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Hmmm, I could write one which only relied on the user to adjust the timing until the image and sound occurred at the same time. You could use left and right to adjust the relative timing until you perceived them to be in synchronous, then press a button to get the relative delay the test is having to introduce. Run this test with two different configurations and compare the two values to find the relative difference in latency.
Could be useful, as long as there is an option to have them come up at the exact same time (independently of any user perceptions)

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That gives me another idea for the original test. It could display a steady tempo of flashing/sound and have you press the button at the same regular rhythm. Presumably this would remove reaction time, since you could anticipate the regular rhythm. You'd unconsciously adjust your timing so that you were pressing it just as the image appeared (unless you absolutely suck at music and rhythm, in which case it's time to hit Parappa for some practice first).
Excellent idea. Imo I can see this could give more consistent result (overall) than the reflex test (the reflex test can still be useful in some cases of course).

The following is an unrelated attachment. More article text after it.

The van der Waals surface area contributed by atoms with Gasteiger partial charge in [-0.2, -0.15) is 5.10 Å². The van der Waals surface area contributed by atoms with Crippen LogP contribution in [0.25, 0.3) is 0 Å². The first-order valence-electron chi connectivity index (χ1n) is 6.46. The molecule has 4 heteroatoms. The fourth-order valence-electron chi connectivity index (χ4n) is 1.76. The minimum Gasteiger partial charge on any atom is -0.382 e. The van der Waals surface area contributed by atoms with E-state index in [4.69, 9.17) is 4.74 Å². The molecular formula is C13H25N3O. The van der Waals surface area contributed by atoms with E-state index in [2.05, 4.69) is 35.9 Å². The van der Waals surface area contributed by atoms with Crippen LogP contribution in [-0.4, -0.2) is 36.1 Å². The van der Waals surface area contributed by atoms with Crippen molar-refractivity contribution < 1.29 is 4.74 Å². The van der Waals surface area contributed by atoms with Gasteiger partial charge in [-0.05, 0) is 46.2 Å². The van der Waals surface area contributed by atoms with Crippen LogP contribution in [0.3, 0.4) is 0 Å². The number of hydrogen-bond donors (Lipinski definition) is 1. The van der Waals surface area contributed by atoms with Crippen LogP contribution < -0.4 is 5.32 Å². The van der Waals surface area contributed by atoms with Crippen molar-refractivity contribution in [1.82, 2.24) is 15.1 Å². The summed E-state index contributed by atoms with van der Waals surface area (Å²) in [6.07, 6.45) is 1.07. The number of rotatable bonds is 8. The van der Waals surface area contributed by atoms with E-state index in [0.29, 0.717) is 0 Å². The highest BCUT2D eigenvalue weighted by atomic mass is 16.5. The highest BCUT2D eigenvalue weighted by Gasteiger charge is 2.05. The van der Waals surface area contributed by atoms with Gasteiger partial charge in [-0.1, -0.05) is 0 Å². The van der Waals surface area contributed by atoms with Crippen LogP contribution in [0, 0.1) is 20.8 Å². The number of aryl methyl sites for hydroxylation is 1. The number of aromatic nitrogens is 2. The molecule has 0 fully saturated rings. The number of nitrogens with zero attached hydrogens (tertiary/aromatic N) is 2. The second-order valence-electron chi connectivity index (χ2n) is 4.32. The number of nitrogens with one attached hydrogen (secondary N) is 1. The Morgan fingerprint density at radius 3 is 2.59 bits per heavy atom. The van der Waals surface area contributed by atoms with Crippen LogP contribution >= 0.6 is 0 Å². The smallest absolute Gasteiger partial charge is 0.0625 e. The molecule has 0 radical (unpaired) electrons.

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I guess I'll have to do some writeups on these tests eventually, to help people write them for other platforms, since they're so useful for measuring responsiveness.

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(btw I realise there's allready a poping noise with the current reflexetest rom, but I don't think it has been programmed with the intention of comparing video and audio in mind, the pop clearly comes afterward)
Heh, it actually occurs a few milliseconds before the image changes (at least on a NES). This thread is bringing to light some interesting physiological facts (like the average 200 msec reaction time).

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Oh shoot, you posted the test while I was replying! Oh well :p I'll check the new test now.